Happy Holidays from Santa’s workshop as only Boston Dynamics can do it. You may love holiday greetings or find them too commercialized, but this one’s nearly impossible to forget.
This is not Virtual Reality or Wearables but the technology in robotics is pushed along by the same underlying dynamics. Faster, smaller, and less expensive. Boston Dynamics first unveiled Big Dog in 2005, a 240 pound quadruped robot that was scary enough. Over the years, their robotic dogs have gotten smaller, faster – and smarter.
For their holiday greeting, Boston Dynamics took the “Spot” model of its quadrupeds and dressed them up as reindeer. Add a Santa and sleigh, and you have yourself a robotic Christmas greeting – of course without the snow since we’re in record-breaking temperatures this week.
The “Spot” unit weighs 160 pounds, has an incredible ability to stabilize itself when kicked, and can work in packs with other units. It’s so “dog-like” that you almost cringe when it does get kicked. As Boston Dynamics is now owned by Google, and clients include the Department of Defense, there’s no shortage of resources or demand for their robotic projects.
Timothy J. Seppala’s comment in Engadget mirrored our own reaction to their holiday greeting:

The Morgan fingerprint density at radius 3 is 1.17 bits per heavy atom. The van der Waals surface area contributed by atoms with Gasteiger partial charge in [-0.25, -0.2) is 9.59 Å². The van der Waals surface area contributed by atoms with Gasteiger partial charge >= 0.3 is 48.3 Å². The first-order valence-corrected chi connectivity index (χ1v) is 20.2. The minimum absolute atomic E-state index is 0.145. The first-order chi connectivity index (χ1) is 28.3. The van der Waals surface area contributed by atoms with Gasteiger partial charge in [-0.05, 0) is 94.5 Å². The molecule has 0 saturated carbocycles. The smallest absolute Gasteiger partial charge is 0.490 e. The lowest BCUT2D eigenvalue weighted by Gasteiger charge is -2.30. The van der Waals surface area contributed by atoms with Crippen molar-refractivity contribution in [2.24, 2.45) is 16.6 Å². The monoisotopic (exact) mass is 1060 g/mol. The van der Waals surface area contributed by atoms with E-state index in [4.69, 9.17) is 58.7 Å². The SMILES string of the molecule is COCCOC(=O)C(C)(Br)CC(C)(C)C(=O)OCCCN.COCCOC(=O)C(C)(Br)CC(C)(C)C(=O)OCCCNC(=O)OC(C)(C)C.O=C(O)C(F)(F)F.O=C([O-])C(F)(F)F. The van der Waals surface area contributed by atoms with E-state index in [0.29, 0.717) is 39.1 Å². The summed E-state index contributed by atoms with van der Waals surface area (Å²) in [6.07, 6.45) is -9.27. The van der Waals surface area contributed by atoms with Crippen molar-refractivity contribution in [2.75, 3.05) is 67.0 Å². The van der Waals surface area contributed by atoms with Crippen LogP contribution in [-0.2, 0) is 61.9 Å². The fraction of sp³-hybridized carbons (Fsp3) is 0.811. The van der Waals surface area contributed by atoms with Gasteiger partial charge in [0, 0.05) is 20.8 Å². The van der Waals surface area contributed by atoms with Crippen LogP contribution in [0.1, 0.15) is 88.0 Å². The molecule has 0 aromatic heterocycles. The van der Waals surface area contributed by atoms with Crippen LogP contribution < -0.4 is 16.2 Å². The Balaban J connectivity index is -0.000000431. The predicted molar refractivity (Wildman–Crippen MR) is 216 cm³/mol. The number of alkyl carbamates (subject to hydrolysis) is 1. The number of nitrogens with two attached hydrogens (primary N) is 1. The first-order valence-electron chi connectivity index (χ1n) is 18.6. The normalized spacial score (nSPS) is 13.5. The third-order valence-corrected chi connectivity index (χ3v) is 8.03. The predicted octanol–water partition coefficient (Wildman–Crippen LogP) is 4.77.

I’m torn between wishing one of those was waiting under my Christmas tree, or treating this as an early warning sign of a holiday-themed Judgement Day robot takeover.
Under the tree this year it will be drones, Smartwatches, fitness trackers. And for the lucky ones who found one in stock, a Samsung Gear VR. But as the old saying goes, “Careful what you wish for.” Soon enough, a robotic descendant of Spot may be waiting for you on Christmas morning.
And if the dogs come first, you can bet that the more humanoid forms won’t be far behind. Yes, Boston Dynamics is working on that, too.
Maya Georgieva is an EdTech and XR strategist, futurist and speaker with more than 15 years of experience in higher education and global education policy. Her most recent work focuses on innovation, VR/AR and Immersive storytelling, design and digital strategy. Maya actively writes and speaks on the topics of innovation, immersive storytelling and the future of education and consults organizations and startups in this space.